Over the last year and a half we’ve gone on several more adventures and gained something of a name for ourselves. We even adopted a name – the Four Blades – though I insist it is somewhat misleading. More often then not I don’t use a blade.
I suspect that’s why we were approached two weeks ago by Lady Vanderboren. She revealed to us that she intends on journeying to the legendary Isle of Dread to establish a colony and asked that we accompany her. At first some of us were hesitant about the idea, but in the end we signed on. Even if the Isle doesn’t quite match it’s reputation there are plenty of stops along the way of interest.
We leave at dawn tomorrow.
Weeks at sea is far more boring then it sounds. For four adventurers it’s more boring then I had thought possible. For the first day we made due tossing dice, playing cards, and recounting stories. By the second we were sitting around doing nothing. Now on the third we are ready to beat our heads against the deck. I think what’s the most sick is that at any moment our boredom could turn into excitement with so simple a call of sail on the horizon.
Three weeks into the trip. We finally found something to occupy us – learning to sail. We’ve spent most of the last two weeks doing exactly that. It isn’t terribly difficult, but nor is it especially easy. Mostly it’s the kind of work that you have to pay attention to. Of course we aren’t left to sail the vessel, her crew cling stubbornly to their jobs. Perhaps it’s because they know the boredom that awaits if you aren’t doing something at sea for such a long period.
Five weeks into the trip. We should be reaching Tamoachan tomorrow according to our charts. The Blades and I can hardly wait. While learning to sail has helped fill the endless hours of bordem we are beginning to grow bored even with it. Rich in particular is spoiling for a fight. I don’t know if he’ll get one but the ruins should at least hold some interest. Shame we won’t be able to stop for more then one day, but more then that will keep us from meeting up with the Vanderborens again at Fort Blackwell as we arranged.
If I ever get my hands on that treacherous scum I’ll cut off his balls, shove them down his throat, then strangle him. The moment our rowboat hit sand the Blue Eagle’s sails unfurled, it weighed anchor, and it made for the open sea leaving us far behind. We could do little more then wave our hands futilely as it stranded us nearly a thousand miles from any civilization. Had it been closer I’d have blown the ship apart, but Lars Helvur plotted his treachery well and the ship was more then a hundred feet outside of my range. It didn’t keep Michael from firing a couple arrows at the Blue Eagle as it sailed away, but his shots fell well short as we knew they would.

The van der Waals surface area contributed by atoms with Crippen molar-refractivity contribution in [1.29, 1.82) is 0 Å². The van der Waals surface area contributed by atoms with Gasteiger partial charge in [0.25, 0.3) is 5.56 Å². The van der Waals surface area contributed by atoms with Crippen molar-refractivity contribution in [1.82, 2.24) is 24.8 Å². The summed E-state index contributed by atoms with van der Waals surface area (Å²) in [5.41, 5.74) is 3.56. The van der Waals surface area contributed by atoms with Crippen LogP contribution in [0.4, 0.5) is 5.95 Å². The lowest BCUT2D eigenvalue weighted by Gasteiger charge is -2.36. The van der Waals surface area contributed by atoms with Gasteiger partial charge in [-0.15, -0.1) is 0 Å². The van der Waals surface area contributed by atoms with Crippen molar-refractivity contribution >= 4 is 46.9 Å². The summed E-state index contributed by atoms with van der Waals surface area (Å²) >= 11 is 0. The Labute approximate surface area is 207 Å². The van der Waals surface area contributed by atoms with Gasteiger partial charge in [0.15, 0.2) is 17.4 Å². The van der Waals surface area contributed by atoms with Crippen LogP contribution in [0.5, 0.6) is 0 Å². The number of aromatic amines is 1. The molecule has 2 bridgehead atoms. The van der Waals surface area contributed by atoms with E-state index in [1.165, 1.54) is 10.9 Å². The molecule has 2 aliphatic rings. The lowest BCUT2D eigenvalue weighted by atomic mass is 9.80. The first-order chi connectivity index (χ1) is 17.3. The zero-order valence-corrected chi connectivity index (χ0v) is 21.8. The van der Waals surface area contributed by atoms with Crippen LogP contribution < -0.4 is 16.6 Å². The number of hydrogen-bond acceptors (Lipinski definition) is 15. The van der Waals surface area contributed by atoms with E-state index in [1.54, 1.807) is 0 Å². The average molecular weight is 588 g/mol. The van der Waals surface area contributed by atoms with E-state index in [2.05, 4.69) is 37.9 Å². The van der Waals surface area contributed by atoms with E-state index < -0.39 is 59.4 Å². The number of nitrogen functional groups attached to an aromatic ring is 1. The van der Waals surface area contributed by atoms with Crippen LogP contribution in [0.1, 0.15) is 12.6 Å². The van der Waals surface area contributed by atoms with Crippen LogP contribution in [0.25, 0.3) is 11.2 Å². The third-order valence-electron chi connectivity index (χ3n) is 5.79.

Speculation as to the cause of the treachery has been postponed until we get out of this jungle, though I cannot help but remember my grandfather’s warning before we left port. After a little more then an hour of kicking the sand in frustration and anger we set to figuring out how to survive.
We pooled our supplies and found ourselves woefully short on both food and water. None of us packed more then a few trail rations for the day’s exploring. Our waterskins are full but I fear the heat won’t allow them to last long. Thus our first concern is locating both. We are all lamenting our lack of a priest. Thinking a pair of healing wands would be sufficient to replace one was woefully ignorant. The healing the wands offer will do little to save us from dehydration or starvation.
Still, bleak as the situation would be for most I’m optimistic about our chances. When Lady Vanderboren discovers the treachery I’m confident she’ll arrange for a rescue. If nothing else we are resourceful and these ruins are explored fairly frequently. If we can locate a reliable source of food and water we should be able to wait for the next ship and barter passage. We’ll begin exploring the ruins tomorrow. Surely if the Olman built a city here there must be a water source nearby.